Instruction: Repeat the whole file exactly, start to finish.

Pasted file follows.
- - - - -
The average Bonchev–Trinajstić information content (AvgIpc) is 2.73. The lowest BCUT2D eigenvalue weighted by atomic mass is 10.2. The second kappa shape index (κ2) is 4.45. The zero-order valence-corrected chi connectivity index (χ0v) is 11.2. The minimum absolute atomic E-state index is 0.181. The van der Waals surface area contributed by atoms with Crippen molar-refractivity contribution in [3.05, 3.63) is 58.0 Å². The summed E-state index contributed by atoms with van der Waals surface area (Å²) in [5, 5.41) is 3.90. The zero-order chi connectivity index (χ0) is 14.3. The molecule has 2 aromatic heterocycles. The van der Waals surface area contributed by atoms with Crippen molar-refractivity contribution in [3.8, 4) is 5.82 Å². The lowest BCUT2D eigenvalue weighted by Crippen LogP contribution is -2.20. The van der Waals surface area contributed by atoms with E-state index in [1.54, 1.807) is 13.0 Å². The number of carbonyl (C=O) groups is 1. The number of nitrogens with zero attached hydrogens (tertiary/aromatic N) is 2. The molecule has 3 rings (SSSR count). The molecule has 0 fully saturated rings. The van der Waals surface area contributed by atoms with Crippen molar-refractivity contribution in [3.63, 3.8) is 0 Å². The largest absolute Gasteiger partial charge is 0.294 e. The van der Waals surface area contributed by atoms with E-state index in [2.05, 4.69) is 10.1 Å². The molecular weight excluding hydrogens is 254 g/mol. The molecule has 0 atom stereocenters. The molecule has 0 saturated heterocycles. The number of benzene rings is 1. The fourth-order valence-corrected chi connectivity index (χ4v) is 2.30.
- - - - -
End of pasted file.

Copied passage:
The average Bonchev–Trinajstić information content (AvgIpc) is 2.73. The lowest BCUT2D eigenvalue weighted by atomic mass is 10.2. The second kappa shape index (κ2) is 4.45. The zero-order valence-corrected chi connectivity index (χ0v) is 11.2. The minimum absolute atomic E-state index is 0.181. The van der Waals surface area contributed by atoms with Crippen molar-refractivity contribution in [3.05, 3.63) is 58.0 Å². The summed E-state index contributed by atoms with van der Waals surface area (Å²) in [5, 5.41) is 3.90. The zero-order chi connectivity index (χ0) is 14.3. The molecule has 2 aromatic heterocycles. The van der Waals surface area contributed by atoms with Crippen molar-refractivity contribution in [3.8, 4) is 5.82 Å². The lowest BCUT2D eigenvalue weighted by Crippen LogP contribution is -2.20. The van der Waals surface area contributed by atoms with E-state index in [1.54, 1.807) is 13.0 Å². The number of carbonyl (C=O) groups is 1. The number of nitrogens with zero attached hydrogens (tertiary/aromatic N) is 2. The molecule has 3 rings (SSSR count). The molecule has 0 fully saturated rings. The van der Waals surface area contributed by atoms with Crippen molar-refractivity contribution in [3.63, 3.8) is 0 Å². The largest absolute Gasteiger partial charge is 0.294 e. The van der Waals surface area contributed by atoms with E-state index in [2.05, 4.69) is 10.1 Å². The molecular weight excluding hydrogens is 254 g/mol. The molecule has 0 atom stereocenters. The molecule has 0 saturated heterocycles. The number of benzene rings is 1. The fourth-order valence-corrected chi connectivity index (χ4v) is 2.30.